Reply To: Zephyr

Home Forums The Writers’ Room Super-Hero Fiction Zephyr Reply To: Zephyr


Herr D
Chapter 10: Too Fancy For A Hole In The Wall

Thirty minutes later, Jennifer was seated at a table feeling badly underdressed in her blue business casual. The doorman to the ridiculously expensive-looking restaurant had moved them to the head of the line and showed them straight in. The concierge had blandly handed Young Mike a striped tie that somehow clashed with his plaid shirt, his suspenders, and even his solid-colored pants. The table was in a hidden corner of an elegant and dimly lit dining room.

Despite the long line outside, the dining room and all its twenty-some tables were empty save for them. Menus without prices had been handed to them without a word, and a waiter was standing twenty feet away waiting for a signal. What are we doing HERE? Are you trying to impress me? Did you think any other guy was actually trying to date me at ALL? She peeked around the menu.
“What . . . do you recommend?”
Young Mike lowered his menu. “I think we should wait for Mr. Machiavelli before we order.”
Jennifer’s eyes widened. “You think he’s coming to our table? The owner?” Who are you exactly, Mike?
He smiled. “I normally speak to the doorman and ask if it’s a good night. They seat me when they can and don’t usually hurry. And they never want me to pay. Of course, they usually only offer me two choices, and I’ve never brought a guest either.”
“Why do they feed you gourmet food for free?”
“I’ve done research for them for free.”
Research on how to charge people ninety dollars a plate? Research on how to get people to wait an hour in line hoping a reservation cancels? Research on how to blackmail the Mafia? “Huh.”
Mr. Machiavelli himself walked into the dining room. Eighty, morbidly obese and pale, wearing a tailored suit that looked expensive, he walked slowly up to the table. “Mr. Claren.”
“Hello, Mr. Machiavelli.”
“I had hoped I’d see you tonight, but I didn’t expect you to have a guest.”
“I can pay for her, M–”
Mr. Machiavelli stopped Young Mike with a small gesture, just lifting a finger. “Your money is no good here young man. What is it young lady?”
“It’s nothing, sir. Good to meet you.”
Mr. Machiavelli raised an eyebrow. He motioned for the waiter to leave. “Tell me, young lady.”
Jennifer paused, looking at the eighty-something who looked closer to sixty. “Is your accent part Irish?”
Young Mike and Mr. Machiavelli looked at each other in surprise. “How did you know?” they said almost in unison.
“I do sound editing for a living. I’d say you have a little Irish, some Italian, and maybe some old Chicago in your voice.”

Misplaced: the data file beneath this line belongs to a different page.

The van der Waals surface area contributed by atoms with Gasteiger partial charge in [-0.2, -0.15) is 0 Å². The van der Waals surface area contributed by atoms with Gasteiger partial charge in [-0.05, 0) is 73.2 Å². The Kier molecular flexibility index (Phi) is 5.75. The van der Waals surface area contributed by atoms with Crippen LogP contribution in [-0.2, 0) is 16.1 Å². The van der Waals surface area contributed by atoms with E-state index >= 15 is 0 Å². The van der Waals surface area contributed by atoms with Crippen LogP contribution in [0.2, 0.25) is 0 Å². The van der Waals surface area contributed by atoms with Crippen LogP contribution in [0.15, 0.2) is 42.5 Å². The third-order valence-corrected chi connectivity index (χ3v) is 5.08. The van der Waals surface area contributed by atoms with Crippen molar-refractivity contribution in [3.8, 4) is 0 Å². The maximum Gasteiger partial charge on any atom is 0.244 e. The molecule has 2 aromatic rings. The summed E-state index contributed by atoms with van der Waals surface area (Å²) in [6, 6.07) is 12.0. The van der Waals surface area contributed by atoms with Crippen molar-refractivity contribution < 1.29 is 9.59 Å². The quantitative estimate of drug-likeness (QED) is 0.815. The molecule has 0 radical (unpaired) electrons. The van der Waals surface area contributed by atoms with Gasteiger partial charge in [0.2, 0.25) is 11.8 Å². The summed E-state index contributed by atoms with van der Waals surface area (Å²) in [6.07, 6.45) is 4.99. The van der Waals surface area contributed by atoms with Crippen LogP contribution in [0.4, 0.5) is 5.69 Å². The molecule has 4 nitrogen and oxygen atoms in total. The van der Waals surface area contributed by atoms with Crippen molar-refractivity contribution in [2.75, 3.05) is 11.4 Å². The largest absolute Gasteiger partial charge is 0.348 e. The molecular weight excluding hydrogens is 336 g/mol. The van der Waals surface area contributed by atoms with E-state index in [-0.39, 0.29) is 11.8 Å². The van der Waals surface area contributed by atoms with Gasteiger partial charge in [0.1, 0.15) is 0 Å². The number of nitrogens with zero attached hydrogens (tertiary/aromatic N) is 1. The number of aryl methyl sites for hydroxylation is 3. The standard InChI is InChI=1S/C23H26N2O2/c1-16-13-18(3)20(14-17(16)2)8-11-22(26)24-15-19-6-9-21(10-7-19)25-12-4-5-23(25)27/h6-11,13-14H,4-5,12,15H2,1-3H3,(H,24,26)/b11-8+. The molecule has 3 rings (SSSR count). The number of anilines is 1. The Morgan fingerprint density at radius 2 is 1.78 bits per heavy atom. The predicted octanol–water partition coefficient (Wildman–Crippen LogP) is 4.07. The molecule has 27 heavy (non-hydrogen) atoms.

“Do you know who I am?”
“You’re Mr. Machiavelli. You own this restaurant. Historic Italian and gourmet food.”
“Who would you tell that to that I might be Irish?”
“It’s none of anyone’s business.”
Young Mike said, “I have seen her keep a secret before.”
“It’s easier for me to keep secrets if I know no laws are being broken.”
Young Mike started to say something, cut off by the same gesture of Mr. Machiavelli. “You’re a nice girl. Someone Michael would bring here and offer to pay for. You’re law-abiding and keep secrets, and you have good ears. Tell her.” He sat down, barely fitting in two chairs.
Young Mike looked surprised, nodded. “Mr. Machiavelli is his legal name, but his grandparents were named MacPherson and McVale. They are a distant relation to the Claren family. My research made the connection in our ancestry. Then my research uncovered that the McVales may have been coerced into bootlegging by the mob. Backington was a likely hiding place. It just happened to be a convenient stopping point on a bootlegging route–a really small town without even a single speakeasy to draw attention. Then suddenly, a month before Prohibition was repealed, five people were murdered in Backington. Mr. and Mrs. McVale and three men who worked for them. No evidence was ever uncovered implicating Mr. and Mrs. ‘Machiavelli,’ his parents, who ran this restaurant. It was fashionable to hint that a restaurant had mob ties but not really have any. Italian food sold a lot better than Irish food in those days.”
“You’re saying that Mr. Machiavelli’s parents changed their names?”
“Not legally, but they took the trouble to file his birth certificate legally. So HIS name really is legal.”
“Okay–so you two are related.”
“That’s not all,” said Young Mike, “This property was the only one they owned besides the family home. The home was torn down decades ago. It and the cars were sold off to help pay for their son’s upkeep.”
“Where did they hide the booze?”
“You mean you think it’s in THIS BUILDING?”
Mike pointed. “I think it’s in that wall.”

[coming soon, Chapter 11, and I DON’T mean bankruptcy]